UBC CS Prof. Rachel Pottinger‘s door has an article asking Why Women Become Veterinarians but Not Engineers. Fifty years ago, both were highly male-dominated fields. Today, women get about 3/4 of Vet Med degrees, while only about 1/5 of CS degrees. Maines doesn’t have an answer, but she does a good job of making the question interesting.
Right after I read Maines’ article, I read an article titled Is There Anything Good About Men by Roy F. Baumeister. It probably would have been better titled, “What are Men Good For?” The answer in the picture he paints is “taking risks.” He acknowledges that at the top end of the society, men dominate. To a very good first approximation, men are in charge. Presidents, CEOs, generals, Nobel Prize winners are usually men.
However, he points out that men are overrepresented at the both ends of society. He says that prisoners, the homeless. and people killed on the job (including soldiers) are also usually men. Interestingly, both the Nobel prize winners and the mentally retarded are more often male than female.
He goes on to develop his thesis more, but the basic idea is that men and women might have the same average ability at something, but that the distribution is usually much “fatter” for men than women. There are more men taking risks than women. Sometimes they succeed wildly; sometimes they fail wildly. Women hold down the middle ground, neither failing nor succeeding spectacularly.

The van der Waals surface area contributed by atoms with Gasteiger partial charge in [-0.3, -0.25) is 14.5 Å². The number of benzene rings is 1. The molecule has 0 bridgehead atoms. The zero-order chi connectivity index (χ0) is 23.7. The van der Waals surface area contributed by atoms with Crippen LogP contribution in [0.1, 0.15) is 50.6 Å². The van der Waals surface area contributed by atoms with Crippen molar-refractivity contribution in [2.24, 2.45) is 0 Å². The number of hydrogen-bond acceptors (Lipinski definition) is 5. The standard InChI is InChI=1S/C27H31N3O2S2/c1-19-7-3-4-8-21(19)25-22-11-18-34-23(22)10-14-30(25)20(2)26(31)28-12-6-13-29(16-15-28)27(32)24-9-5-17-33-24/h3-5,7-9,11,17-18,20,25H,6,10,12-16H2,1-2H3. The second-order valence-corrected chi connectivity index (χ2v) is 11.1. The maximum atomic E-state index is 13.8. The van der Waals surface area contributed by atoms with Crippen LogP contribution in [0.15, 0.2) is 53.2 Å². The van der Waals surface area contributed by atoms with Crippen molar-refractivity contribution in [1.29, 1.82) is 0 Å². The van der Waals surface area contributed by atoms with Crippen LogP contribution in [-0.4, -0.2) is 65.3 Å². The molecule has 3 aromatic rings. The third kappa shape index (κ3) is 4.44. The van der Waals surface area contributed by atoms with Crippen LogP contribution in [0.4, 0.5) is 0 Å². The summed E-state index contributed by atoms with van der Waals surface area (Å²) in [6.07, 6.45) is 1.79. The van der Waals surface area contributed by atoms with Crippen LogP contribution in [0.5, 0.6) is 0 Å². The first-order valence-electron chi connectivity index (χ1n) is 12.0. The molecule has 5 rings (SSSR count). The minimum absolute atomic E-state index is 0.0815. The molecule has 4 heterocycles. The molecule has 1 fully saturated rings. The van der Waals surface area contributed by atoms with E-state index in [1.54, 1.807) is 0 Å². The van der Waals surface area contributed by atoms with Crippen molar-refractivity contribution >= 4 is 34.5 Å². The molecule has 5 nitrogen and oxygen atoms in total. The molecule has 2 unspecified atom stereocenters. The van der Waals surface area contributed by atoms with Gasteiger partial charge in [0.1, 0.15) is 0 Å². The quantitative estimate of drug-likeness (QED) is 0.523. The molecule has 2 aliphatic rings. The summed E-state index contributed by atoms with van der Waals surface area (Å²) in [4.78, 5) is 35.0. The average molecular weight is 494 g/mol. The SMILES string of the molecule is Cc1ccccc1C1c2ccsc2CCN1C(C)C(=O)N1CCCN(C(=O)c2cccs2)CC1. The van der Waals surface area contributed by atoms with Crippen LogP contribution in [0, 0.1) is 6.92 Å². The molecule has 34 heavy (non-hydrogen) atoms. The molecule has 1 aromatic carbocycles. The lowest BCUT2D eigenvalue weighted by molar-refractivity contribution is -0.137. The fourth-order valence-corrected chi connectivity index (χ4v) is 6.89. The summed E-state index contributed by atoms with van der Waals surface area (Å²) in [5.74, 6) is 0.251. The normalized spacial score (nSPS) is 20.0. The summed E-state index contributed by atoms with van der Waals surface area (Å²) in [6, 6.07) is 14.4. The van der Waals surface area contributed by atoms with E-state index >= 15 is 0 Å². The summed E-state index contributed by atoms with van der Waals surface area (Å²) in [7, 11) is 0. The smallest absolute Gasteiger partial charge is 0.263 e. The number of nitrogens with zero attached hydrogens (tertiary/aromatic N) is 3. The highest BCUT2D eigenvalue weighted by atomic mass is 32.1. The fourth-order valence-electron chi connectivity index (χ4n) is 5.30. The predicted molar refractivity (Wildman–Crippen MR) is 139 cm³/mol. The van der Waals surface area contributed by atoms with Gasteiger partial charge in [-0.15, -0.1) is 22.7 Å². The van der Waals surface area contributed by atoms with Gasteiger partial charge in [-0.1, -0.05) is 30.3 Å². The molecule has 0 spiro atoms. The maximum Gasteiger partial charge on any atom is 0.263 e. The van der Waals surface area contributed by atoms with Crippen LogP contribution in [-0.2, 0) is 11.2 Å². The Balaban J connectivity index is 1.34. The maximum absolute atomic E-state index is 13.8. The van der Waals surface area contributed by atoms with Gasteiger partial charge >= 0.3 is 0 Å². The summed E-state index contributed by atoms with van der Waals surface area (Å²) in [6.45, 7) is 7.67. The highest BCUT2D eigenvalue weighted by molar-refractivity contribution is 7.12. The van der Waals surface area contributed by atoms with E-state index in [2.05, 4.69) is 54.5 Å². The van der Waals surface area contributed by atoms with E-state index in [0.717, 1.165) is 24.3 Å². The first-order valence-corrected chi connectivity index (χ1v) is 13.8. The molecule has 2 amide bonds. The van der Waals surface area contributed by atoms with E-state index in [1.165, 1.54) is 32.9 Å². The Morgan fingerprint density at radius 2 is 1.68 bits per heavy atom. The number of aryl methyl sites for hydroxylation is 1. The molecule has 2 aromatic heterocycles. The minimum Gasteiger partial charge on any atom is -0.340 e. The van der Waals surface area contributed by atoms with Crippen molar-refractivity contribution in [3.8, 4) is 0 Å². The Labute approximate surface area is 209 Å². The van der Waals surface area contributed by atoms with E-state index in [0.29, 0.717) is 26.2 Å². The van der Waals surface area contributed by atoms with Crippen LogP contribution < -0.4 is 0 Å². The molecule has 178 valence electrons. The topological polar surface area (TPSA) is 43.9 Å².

Now go back to CS vs. Vet Med. I contend that CS has a much higher risk associated with it than Vet Med. If you don’t keep right on top of emerging computing technologies, it is really easy to get obsoleted in CS. The whole industry has changed several times in the past twenty years. Meanwhile, the architecture of the dog has not changed much in the past 200 years.
Even if you stay current with computing technologies, you aren’t guaranteed safe harbour during the high-tech world’s booms and busts. There is always the threat that someone else will release a product that will put you out of business, in part because the cost of distributing the product is so low. It is hard to imagine, however, how Microsoft could release a new product that would eliminate the need for someone to put antiseptic on Fido’s cut. The “distribution cost” of applying a bandage is very high.
The high-tech world is also more sensitive to fluctuations in consumer tastes and consumer confidence. While someone might delay buying an iPhone because they were nervous about their job getting cut, very few people euthanize their cat because money is tight.
It might be, then, that one way to make CS more attractive to women would be to make it less risky. Unfortunately, even though I have a pretty good imagination, I can’t think of how to make the high-tech world less risky.